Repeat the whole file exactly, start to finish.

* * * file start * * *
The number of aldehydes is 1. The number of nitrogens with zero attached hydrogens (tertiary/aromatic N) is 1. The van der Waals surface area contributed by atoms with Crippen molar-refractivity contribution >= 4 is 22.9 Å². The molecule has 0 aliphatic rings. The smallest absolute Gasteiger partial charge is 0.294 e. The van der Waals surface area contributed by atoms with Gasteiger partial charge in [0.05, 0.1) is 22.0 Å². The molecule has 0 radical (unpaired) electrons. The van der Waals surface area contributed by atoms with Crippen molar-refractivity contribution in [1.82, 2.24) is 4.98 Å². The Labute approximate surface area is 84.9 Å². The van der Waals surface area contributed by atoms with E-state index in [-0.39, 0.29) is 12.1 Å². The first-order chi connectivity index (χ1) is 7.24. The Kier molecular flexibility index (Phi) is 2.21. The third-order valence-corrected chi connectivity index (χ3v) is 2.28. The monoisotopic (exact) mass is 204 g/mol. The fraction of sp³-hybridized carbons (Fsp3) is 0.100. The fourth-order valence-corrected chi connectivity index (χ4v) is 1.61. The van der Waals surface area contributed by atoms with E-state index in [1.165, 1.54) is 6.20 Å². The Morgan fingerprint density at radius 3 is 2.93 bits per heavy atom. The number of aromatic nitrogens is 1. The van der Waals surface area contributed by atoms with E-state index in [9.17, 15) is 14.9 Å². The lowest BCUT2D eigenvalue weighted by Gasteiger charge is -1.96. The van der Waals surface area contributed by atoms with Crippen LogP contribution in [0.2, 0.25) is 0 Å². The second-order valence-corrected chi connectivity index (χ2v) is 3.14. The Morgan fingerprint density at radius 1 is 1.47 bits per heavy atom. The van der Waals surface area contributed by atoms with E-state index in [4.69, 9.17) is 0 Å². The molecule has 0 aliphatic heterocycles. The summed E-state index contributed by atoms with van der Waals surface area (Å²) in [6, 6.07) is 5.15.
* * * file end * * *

The number of aldehydes is 1. The number of nitrogens with zero attached hydrogens (tertiary/aromatic N) is 1. The van der Waals surface area contributed by atoms with Crippen molar-refractivity contribution >= 4 is 22.9 Å². The molecule has 0 aliphatic rings. The smallest absolute Gasteiger partial charge is 0.294 e. The van der Waals surface area contributed by atoms with Gasteiger partial charge in [0.05, 0.1) is 22.0 Å². The molecule has 0 radical (unpaired) electrons. The van der Waals surface area contributed by atoms with Crippen molar-refractivity contribution in [1.82, 2.24) is 4.98 Å². The Labute approximate surface area is 84.9 Å². The van der Waals surface area contributed by atoms with E-state index in [-0.39, 0.29) is 12.1 Å². The first-order chi connectivity index (χ1) is 7.24. The Kier molecular flexibility index (Phi) is 2.21. The third-order valence-corrected chi connectivity index (χ3v) is 2.28. The monoisotopic (exact) mass is 204 g/mol. The fraction of sp³-hybridized carbons (Fsp3) is 0.100. The fourth-order valence-corrected chi connectivity index (χ4v) is 1.61. The van der Waals surface area contributed by atoms with E-state index in [1.165, 1.54) is 6.20 Å². The Morgan fingerprint density at radius 3 is 2.93 bits per heavy atom. The number of aromatic nitrogens is 1. The van der Waals surface area contributed by atoms with E-state index in [9.17, 15) is 14.9 Å². The lowest BCUT2D eigenvalue weighted by Gasteiger charge is -1.96. The van der Waals surface area contributed by atoms with Crippen LogP contribution in [0.2, 0.25) is 0 Å². The second-order valence-corrected chi connectivity index (χ2v) is 3.14. The Morgan fingerprint density at radius 1 is 1.47 bits per heavy atom. The van der Waals surface area contributed by atoms with E-state index in [4.69, 9.17) is 0 Å². The molecule has 0 aliphatic heterocycles. The summed E-state index contributed by atoms with van der Waals surface area (Å²) in [6, 6.07) is 5.15.